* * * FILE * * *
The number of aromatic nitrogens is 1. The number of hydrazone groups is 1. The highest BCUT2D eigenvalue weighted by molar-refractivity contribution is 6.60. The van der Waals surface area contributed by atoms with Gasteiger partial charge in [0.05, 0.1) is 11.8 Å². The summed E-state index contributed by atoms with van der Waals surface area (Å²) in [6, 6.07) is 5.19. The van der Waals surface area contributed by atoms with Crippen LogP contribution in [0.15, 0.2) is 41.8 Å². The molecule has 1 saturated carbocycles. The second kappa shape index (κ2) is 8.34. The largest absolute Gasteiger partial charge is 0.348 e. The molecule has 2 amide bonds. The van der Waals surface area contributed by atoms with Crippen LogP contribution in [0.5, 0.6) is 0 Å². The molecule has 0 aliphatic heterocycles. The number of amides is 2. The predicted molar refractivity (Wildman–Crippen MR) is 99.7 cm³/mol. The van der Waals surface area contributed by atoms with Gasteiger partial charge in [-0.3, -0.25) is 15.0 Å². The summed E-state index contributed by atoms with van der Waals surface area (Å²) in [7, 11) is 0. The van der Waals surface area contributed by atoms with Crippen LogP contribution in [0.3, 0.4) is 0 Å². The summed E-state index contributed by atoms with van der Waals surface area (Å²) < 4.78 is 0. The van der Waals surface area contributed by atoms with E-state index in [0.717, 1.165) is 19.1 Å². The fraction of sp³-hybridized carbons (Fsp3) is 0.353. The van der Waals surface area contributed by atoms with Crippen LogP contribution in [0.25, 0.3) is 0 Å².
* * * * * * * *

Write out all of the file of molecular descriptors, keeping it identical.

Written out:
The number of aromatic nitrogens is 1. The number of hydrazone groups is 1. The highest BCUT2D eigenvalue weighted by molar-refractivity contribution is 6.60. The van der Waals surface area contributed by atoms with Gasteiger partial charge in [0.05, 0.1) is 11.8 Å². The summed E-state index contributed by atoms with van der Waals surface area (Å²) in [6, 6.07) is 5.19. The van der Waals surface area contributed by atoms with Crippen LogP contribution in [0.15, 0.2) is 41.8 Å². The molecule has 1 saturated carbocycles. The second kappa shape index (κ2) is 8.34. The largest absolute Gasteiger partial charge is 0.348 e. The molecule has 2 amide bonds. The van der Waals surface area contributed by atoms with Crippen LogP contribution in [0.5, 0.6) is 0 Å². The molecule has 0 aliphatic heterocycles. The number of amides is 2. The predicted molar refractivity (Wildman–Crippen MR) is 99.7 cm³/mol. The van der Waals surface area contributed by atoms with Gasteiger partial charge in [-0.3, -0.25) is 15.0 Å². The summed E-state index contributed by atoms with van der Waals surface area (Å²) in [7, 11) is 0. The van der Waals surface area contributed by atoms with Crippen LogP contribution in [0.3, 0.4) is 0 Å². The summed E-state index contributed by atoms with van der Waals surface area (Å²) < 4.78 is 0. The van der Waals surface area contributed by atoms with E-state index in [0.717, 1.165) is 19.1 Å². The fraction of sp³-hybridized carbons (Fsp3) is 0.353. The van der Waals surface area contributed by atoms with Crippen LogP contribution in [0.25, 0.3) is 0 Å².